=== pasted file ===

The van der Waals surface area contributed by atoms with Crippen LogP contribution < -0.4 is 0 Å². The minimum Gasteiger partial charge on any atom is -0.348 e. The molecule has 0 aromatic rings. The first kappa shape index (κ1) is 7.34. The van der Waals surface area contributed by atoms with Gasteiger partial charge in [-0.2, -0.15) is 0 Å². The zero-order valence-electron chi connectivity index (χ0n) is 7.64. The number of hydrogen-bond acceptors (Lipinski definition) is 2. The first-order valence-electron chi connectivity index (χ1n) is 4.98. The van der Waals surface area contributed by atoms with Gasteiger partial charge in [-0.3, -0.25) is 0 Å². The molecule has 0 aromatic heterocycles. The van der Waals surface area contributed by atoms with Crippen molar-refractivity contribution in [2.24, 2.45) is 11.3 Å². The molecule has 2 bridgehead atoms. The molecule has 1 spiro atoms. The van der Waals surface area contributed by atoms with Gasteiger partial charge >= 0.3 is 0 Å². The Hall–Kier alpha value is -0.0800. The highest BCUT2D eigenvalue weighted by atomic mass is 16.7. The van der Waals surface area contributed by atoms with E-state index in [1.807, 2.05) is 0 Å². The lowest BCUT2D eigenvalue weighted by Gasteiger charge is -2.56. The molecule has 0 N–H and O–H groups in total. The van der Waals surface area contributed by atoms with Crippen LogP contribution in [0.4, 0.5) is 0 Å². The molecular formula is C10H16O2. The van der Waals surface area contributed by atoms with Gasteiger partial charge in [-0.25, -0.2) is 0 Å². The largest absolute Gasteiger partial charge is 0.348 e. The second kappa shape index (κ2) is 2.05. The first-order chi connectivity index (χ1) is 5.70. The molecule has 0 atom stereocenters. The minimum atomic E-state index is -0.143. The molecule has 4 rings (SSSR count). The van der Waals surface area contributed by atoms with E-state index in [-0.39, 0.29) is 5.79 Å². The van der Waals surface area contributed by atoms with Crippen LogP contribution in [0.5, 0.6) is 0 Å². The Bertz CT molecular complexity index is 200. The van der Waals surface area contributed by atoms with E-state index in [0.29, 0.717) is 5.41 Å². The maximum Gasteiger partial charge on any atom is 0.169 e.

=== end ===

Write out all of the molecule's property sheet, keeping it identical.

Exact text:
The van der Waals surface area contributed by atoms with Crippen LogP contribution < -0.4 is 0 Å². The minimum Gasteiger partial charge on any atom is -0.348 e. The molecule has 0 aromatic rings. The first kappa shape index (κ1) is 7.34. The van der Waals surface area contributed by atoms with Gasteiger partial charge in [-0.2, -0.15) is 0 Å². The zero-order valence-electron chi connectivity index (χ0n) is 7.64. The number of hydrogen-bond acceptors (Lipinski definition) is 2. The first-order valence-electron chi connectivity index (χ1n) is 4.98. The van der Waals surface area contributed by atoms with Gasteiger partial charge in [-0.3, -0.25) is 0 Å². The molecule has 0 aromatic heterocycles. The van der Waals surface area contributed by atoms with Crippen molar-refractivity contribution in [2.24, 2.45) is 11.3 Å². The molecule has 2 bridgehead atoms. The molecule has 1 spiro atoms. The van der Waals surface area contributed by atoms with Gasteiger partial charge >= 0.3 is 0 Å². The Hall–Kier alpha value is -0.0800. The highest BCUT2D eigenvalue weighted by atomic mass is 16.7. The van der Waals surface area contributed by atoms with E-state index in [1.807, 2.05) is 0 Å². The lowest BCUT2D eigenvalue weighted by Gasteiger charge is -2.56. The molecule has 0 N–H and O–H groups in total. The van der Waals surface area contributed by atoms with Crippen LogP contribution in [0.4, 0.5) is 0 Å². The molecular formula is C10H16O2. The van der Waals surface area contributed by atoms with Gasteiger partial charge in [-0.25, -0.2) is 0 Å². The largest absolute Gasteiger partial charge is 0.348 e. The second kappa shape index (κ2) is 2.05. The first-order chi connectivity index (χ1) is 5.70. The molecule has 0 atom stereocenters. The minimum atomic E-state index is -0.143. The molecule has 4 rings (SSSR count). The van der Waals surface area contributed by atoms with E-state index in [-0.39, 0.29) is 5.79 Å². The van der Waals surface area contributed by atoms with Crippen LogP contribution in [0.5, 0.6) is 0 Å². The Bertz CT molecular complexity index is 200. The van der Waals surface area contributed by atoms with E-state index in [0.29, 0.717) is 5.41 Å². The maximum Gasteiger partial charge on any atom is 0.169 e.